MVB to Smith Thompson, 19 January 1820

MVB to [Smith Thompson], 19 January 1820

Strictly Confidential

My Dear Sir,

The enclosed Letter will explain to you what we wish. The Vice President is apprized that a copy has been sent to you, as you will see. If he has left Washington, you will see the propriety of sending a speedy answer. That answer must be, My Dear Friend, that in the event of the Vice President's insisting, upon it, you will consent to our wishes. In no other event do we urge it. You will see, how well I know you and how strong my opinion of your being above the little prejudices of small men, when I feel it safe to <hold> such language to you. I have written to Mr. King on the subject, because I know that he has already conversed with you and the Vice President in relation to it and because I am fully satisfied of his friendship for you both and because I am sensible that he is best qualified to bring about a state of things which would justify a compliance on your part with our wishes. Show him unreservedly the copy of our Letter (in the same confidence in which it is written) and let me entreat you to be influenced in some degree at least by his advice. I know not what it will be, but I know well, that there is no one better qualified to give it. The Republican Party in this state were never better united: They all love honor & esteem the Vice President; but such is their extreme desire to ensure the prostration of the Junta, who have stolen into the seats of power that they all desire that you should be the candidate. They will support Tompkins to the bat's end if you refuse or he should not decline: but if he does, and you consent to our wishes you will be hailed as the Saviour of New York. There are a thousand considerations pressing upon my mind, all tending to satisfy me of the propriety of your standing the election. You will have no trouble—no expense and need have no anxiety, for no one disputes, but that your nomination alone, will settle the prospects of Mr. Clinton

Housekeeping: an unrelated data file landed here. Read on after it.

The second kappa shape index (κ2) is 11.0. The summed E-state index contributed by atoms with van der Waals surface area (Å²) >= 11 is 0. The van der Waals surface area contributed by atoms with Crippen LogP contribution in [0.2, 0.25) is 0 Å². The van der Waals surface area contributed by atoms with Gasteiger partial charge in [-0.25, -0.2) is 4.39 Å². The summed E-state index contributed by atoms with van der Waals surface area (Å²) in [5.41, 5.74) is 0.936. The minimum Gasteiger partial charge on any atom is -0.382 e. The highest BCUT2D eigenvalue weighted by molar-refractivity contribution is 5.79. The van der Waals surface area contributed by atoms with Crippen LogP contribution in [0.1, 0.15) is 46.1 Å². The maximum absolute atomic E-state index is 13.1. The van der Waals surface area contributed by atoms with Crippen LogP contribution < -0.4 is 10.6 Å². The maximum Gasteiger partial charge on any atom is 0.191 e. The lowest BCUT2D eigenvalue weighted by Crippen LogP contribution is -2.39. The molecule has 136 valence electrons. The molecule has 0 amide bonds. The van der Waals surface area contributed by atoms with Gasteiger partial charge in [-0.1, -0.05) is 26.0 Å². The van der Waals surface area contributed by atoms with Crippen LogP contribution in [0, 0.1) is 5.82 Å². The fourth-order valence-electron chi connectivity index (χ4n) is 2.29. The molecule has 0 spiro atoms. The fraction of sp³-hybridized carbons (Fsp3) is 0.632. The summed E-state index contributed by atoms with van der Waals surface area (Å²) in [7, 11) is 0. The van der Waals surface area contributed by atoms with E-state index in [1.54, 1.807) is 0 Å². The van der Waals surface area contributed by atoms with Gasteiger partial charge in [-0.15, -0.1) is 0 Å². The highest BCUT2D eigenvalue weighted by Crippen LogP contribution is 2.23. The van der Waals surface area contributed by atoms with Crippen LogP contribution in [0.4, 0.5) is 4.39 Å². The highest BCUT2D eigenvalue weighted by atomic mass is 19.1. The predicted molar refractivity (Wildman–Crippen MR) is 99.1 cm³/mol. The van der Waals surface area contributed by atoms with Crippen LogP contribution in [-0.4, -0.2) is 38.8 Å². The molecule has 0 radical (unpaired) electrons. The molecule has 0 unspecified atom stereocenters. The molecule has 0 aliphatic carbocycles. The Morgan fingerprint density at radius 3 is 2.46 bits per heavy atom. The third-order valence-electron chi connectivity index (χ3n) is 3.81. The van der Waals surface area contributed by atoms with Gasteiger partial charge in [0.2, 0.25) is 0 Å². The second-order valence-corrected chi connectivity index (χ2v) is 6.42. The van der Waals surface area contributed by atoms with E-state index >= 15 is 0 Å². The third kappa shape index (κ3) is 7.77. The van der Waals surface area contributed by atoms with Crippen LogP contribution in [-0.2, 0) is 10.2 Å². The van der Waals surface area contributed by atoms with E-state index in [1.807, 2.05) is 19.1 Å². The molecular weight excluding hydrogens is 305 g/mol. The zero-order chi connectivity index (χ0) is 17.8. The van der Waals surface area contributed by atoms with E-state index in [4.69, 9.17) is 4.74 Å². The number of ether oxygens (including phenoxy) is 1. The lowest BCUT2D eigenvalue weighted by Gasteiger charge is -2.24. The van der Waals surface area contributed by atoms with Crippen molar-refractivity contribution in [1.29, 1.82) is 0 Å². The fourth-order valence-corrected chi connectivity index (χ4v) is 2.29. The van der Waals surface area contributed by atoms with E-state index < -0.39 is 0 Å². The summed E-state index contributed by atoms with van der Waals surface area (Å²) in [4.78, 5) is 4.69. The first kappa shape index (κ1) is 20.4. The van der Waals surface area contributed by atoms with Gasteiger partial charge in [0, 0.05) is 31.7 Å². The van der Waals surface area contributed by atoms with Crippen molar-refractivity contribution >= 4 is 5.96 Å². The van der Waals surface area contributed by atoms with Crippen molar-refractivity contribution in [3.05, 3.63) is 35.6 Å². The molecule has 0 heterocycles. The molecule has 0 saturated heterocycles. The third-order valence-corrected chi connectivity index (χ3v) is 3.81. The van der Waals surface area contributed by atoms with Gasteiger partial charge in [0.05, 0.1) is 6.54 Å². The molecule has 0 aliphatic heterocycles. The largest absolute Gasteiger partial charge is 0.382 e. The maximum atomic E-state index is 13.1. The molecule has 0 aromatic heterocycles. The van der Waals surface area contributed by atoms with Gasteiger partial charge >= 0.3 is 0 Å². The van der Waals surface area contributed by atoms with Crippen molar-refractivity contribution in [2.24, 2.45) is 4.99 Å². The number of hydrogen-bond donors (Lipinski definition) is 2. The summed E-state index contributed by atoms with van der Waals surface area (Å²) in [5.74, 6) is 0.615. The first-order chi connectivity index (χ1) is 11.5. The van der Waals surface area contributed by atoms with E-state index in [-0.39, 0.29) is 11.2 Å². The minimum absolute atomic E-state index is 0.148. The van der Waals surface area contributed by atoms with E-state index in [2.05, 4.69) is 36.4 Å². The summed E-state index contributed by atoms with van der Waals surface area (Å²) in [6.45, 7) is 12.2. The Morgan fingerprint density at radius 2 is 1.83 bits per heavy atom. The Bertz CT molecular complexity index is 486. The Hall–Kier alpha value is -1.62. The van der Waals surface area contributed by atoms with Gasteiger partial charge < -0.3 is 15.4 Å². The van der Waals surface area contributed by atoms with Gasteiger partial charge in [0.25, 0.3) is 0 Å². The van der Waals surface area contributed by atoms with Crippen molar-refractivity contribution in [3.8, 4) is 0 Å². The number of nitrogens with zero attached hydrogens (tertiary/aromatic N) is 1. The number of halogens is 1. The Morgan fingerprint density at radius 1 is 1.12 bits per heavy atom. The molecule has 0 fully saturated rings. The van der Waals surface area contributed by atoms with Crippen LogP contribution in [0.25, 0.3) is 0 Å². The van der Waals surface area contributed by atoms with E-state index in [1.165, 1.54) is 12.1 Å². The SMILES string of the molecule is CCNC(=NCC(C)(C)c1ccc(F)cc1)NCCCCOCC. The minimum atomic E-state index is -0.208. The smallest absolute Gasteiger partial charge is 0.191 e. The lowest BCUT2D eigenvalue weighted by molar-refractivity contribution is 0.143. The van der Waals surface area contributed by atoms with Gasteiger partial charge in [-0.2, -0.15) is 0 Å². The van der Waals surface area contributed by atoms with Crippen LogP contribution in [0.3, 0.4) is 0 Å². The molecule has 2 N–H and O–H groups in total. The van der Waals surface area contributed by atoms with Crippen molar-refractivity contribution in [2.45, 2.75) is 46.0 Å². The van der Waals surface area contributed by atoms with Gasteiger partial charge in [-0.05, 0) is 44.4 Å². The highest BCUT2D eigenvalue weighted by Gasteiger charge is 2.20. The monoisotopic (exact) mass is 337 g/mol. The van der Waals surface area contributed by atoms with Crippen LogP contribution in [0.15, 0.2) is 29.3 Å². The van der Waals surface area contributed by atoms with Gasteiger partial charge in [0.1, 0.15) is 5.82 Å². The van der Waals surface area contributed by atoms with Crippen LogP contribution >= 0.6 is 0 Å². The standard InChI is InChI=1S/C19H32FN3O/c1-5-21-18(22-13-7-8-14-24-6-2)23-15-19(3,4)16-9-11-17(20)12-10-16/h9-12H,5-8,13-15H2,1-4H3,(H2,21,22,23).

I never gave you bad, or I think indiscreet advise and under that Conviction I venture to urge my opinion upon you. I will not be misunderstood and it cannot therefore be necessary for me to repeat that you are not requested to do any thing more than to comply with the wishes of the Vice President and your friends. If they are not expressed whatever you say will remain with you, as I repeat, that in the event I have spoken of, your compliance with our wishes will be gratefully remembered by the Republicans of the State, and unquestionably lead to one of the most signal Triumphs we have ever had in this state.

Yours affectionately



Copy letter written to Secy of the


Editorial Process Complete
Editorial Note:

Printed in King, Correspondence, 6:254-255.

Copy written in hand of John Worth Edmonds.

Docket in hand of MVB.